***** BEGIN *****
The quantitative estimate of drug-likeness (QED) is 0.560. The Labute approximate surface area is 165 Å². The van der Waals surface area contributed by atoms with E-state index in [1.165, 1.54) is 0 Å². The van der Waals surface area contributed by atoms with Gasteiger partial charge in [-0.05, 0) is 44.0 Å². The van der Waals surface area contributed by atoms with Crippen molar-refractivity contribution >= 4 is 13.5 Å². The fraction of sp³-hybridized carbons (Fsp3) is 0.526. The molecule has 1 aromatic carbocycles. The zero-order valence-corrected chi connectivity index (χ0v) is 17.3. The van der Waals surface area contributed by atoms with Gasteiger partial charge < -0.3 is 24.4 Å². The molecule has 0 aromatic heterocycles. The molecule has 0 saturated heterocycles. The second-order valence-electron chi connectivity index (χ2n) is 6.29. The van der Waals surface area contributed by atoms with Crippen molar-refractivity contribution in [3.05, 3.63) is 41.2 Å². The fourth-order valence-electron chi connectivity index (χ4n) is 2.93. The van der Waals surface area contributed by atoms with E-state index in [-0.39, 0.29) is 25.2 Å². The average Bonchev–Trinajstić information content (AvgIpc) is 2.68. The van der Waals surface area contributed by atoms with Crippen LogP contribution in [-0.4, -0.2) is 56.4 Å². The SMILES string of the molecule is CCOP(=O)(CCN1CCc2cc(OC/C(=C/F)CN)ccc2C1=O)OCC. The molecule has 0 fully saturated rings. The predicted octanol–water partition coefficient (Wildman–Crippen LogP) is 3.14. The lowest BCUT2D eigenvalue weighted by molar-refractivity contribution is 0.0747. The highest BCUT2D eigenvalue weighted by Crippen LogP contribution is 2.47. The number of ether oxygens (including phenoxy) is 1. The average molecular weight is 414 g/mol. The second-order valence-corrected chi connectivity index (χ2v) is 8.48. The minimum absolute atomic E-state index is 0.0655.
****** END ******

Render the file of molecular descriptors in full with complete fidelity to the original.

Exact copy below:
The quantitative estimate of drug-likeness (QED) is 0.560. The Labute approximate surface area is 165 Å². The van der Waals surface area contributed by atoms with E-state index in [1.165, 1.54) is 0 Å². The van der Waals surface area contributed by atoms with Gasteiger partial charge in [-0.05, 0) is 44.0 Å². The van der Waals surface area contributed by atoms with Crippen molar-refractivity contribution >= 4 is 13.5 Å². The fraction of sp³-hybridized carbons (Fsp3) is 0.526. The molecule has 1 aromatic carbocycles. The zero-order valence-corrected chi connectivity index (χ0v) is 17.3. The van der Waals surface area contributed by atoms with Gasteiger partial charge < -0.3 is 24.4 Å². The molecule has 0 aromatic heterocycles. The molecule has 0 saturated heterocycles. The second-order valence-electron chi connectivity index (χ2n) is 6.29. The van der Waals surface area contributed by atoms with Crippen molar-refractivity contribution in [3.05, 3.63) is 41.2 Å². The fourth-order valence-electron chi connectivity index (χ4n) is 2.93. The van der Waals surface area contributed by atoms with E-state index in [-0.39, 0.29) is 25.2 Å². The average Bonchev–Trinajstić information content (AvgIpc) is 2.68. The van der Waals surface area contributed by atoms with Crippen LogP contribution in [-0.4, -0.2) is 56.4 Å². The SMILES string of the molecule is CCOP(=O)(CCN1CCc2cc(OC/C(=C/F)CN)ccc2C1=O)OCC. The molecule has 0 fully saturated rings. The predicted octanol–water partition coefficient (Wildman–Crippen LogP) is 3.14. The lowest BCUT2D eigenvalue weighted by molar-refractivity contribution is 0.0747. The highest BCUT2D eigenvalue weighted by Crippen LogP contribution is 2.47. The number of ether oxygens (including phenoxy) is 1. The average molecular weight is 414 g/mol. The second-order valence-corrected chi connectivity index (χ2v) is 8.48. The minimum absolute atomic E-state index is 0.0655.